Michael V. Mints, Ksenia A. Dokukina, Alexander N. Konilov, Irina B. Philippova, Valery L. Zlobin, Pavel S. Babayants, Elena A. Belousova, Yury I. Blokh, Maria M. Bogina, William A. Bush, Peter A. Dokukin, Tatiana V. Kaulina, Lev M. Natapov, Valentina B. Piip, Vladimir M. Stupak, Arsen K. Suleimanov, Alexey A. Trusov, Konstantin V. Van, Nadezhda G. Zamozhniaya, 2015. "Abstract", East European Craton: Early Precambrian History and 3D Models of Deep Crustal Structure, Michael V. Mints, Ksenia A. Dokukina, Alexander N. Konilov, Irina B. Philippova, Valery L. Zlobin, Pavel S. Babayants, Elena A. Belousova, Yury I. Blokh, Maria M. Bogina, William A. Bush, Peter A. Dokukin, Tatiana V. Kaulina, Lev M. Natapov, Valentina B. Piip, Vladimir M. Stupak, Arsen K. Suleimanov, Alexey A. Trusov, Konstantin V. Van, Nadezhda G. Zamozhniaya
Download citation file:
Extensive geological and geophysical surveying, including data acquisition along the 1-EU (1st European Geotraverse across Russian Platform) and TATSEIS (Tatarstan Seismic) geotraverses, cross-traverse 4B, seismic profiles URSEIS (Urals Seismic Experiment and Integrated Studies) and ESRU-2003–2005 (Europrobe Seismic Reflection profiling in the Urals) in the territory of Russia, as well as the FIRE (Finnish Reflection Experiment) project in Finland and the DOBRE (Donbas Basin region deep seismic Reflection profiling) geotraverse in Ukraine performed in 1995–2008, has contributed much new information for understanding the deep crustal structure and geological history of the Early Precambrian (3.5–1.8 Ga) crust of the eastern Fennoscandian Shield and the basement of the East European Platform. Three-dimensional (3D) models of the deep crustal structure of key tectonic units and the territory as a whole are presented for the first time. We have attempted to reconstruct the complete succession of geological events from comprehensive analysis of previously and newly obtained information, primarily common midpoint (CMP) data, which made it possible to obtain detailed images of the deep crustal structure. A key outcome is a 3D model (block diagram) of the East European craton crustal structure based on the 1-EU and TATSEIS geotraverses, 4B, FIRE-1, and FIRE-4 profiles.
In addition, this volume presents results of geological, geochemical, petrological, and geochronological investigations of unique Mesoarchean–Neoarchean eclogites in the Belomorian province. Reconsideration of currently accepted concepts of the geodynamic setting of granulite metamorphism and the origin of granulite-gneiss belts leads to a new approach to this problem. We conclude that regional granulite-gneiss belts are as much evidence of mantle plumes as are large igneous provinces.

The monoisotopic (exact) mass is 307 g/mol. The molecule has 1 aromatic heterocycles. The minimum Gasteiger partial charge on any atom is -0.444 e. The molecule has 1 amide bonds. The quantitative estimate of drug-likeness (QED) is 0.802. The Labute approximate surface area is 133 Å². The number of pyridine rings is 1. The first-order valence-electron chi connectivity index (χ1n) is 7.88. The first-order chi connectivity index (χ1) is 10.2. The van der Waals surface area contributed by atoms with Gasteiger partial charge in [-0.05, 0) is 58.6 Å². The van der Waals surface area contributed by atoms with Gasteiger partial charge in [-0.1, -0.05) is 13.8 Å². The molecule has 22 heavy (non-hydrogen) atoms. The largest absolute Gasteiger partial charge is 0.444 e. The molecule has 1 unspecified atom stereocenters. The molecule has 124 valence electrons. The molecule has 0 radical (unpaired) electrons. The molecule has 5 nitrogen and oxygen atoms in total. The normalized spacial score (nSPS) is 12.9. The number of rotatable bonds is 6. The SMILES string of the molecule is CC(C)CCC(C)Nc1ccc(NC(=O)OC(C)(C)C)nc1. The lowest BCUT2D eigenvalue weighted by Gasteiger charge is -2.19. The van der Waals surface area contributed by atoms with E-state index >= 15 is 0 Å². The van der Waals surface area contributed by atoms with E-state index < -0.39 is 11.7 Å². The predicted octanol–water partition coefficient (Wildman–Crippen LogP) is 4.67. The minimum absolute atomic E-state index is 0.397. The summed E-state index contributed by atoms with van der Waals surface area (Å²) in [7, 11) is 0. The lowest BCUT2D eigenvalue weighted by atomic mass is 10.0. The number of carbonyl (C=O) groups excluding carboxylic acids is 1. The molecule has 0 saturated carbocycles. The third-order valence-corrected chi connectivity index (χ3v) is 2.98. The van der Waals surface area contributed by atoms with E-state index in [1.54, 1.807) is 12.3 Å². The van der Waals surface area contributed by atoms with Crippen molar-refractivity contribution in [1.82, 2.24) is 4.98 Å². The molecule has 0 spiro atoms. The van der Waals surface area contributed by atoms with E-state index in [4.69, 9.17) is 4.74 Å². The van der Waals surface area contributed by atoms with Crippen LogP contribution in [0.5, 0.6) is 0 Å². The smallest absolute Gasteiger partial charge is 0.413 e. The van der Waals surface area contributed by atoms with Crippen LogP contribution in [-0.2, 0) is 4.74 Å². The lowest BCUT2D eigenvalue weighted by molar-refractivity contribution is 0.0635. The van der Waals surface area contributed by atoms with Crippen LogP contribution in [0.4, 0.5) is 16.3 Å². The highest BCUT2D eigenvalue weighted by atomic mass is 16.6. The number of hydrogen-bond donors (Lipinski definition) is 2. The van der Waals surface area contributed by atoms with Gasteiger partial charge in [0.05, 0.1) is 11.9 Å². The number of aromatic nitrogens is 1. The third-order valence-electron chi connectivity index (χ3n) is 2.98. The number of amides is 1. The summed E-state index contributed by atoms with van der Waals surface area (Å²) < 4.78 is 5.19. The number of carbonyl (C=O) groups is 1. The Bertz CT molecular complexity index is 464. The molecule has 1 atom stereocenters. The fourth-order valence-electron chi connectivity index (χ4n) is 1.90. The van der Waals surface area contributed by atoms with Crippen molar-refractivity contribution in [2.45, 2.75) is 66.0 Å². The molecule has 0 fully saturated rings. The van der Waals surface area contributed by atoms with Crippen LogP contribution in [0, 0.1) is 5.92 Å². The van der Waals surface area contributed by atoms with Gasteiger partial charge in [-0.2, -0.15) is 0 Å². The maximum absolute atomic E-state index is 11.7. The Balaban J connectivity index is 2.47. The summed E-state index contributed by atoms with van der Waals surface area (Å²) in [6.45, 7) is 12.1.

The enormous arcuate, 3500-km-long, late Paleoproterozoic Lapland–Mid-Russia–South Baltia intracontinental orogen is heterogeneous in structure. The marginal zones, made up of low-grade metavolcanic and metasedimentary rocks, are regarded as suture zones that arose at the site of closed ephemeral oceans. In the present-day structure, the sutures are expressed in packets of tectonic sheets, which are traced from the surface to the crust-mantle interface. The inner part of the orogen is dominated by synformal granulite-gneiss belts.
The oval intracontinental orogens are considered to be a new type of large tectonic structural unit, with involvement of granulite-gneiss belts and terranes, formed under the effect of large mantle plumes. The style of tectonic processes and geodynamic setting in the Neoarchean–Paleoproterozoic differed from those in the Paleoarchean to Mesoarchean and in the Phanerozoic. However paradoxical it might sound, the Archean tectonics of numerous miniplates resembled Phanerozoic plate tectonics much more than Neoarchean–Paleoproterozoic supercontinent tectonics.
Appendix I (available in reduced format at the end of this volume and on the accompanying CD-ROM) includes geological, tectonic, and petrophysical maps (1:2,000,000 and 1:2,500,000 scale); seismic and interpretational geological cross sections (1:1,000,000 scale); and 3D representations of large tectonic structures of the East European craton. The total length of these cross sections is more than 4000 km. Appendix II (at the end of this volume) summarizes the methodology used to gather, interpret, and apply the data. Additionally, Appendix II-4 examines emergence and evolution of the Paleoproterozoic orogens in the North American craton.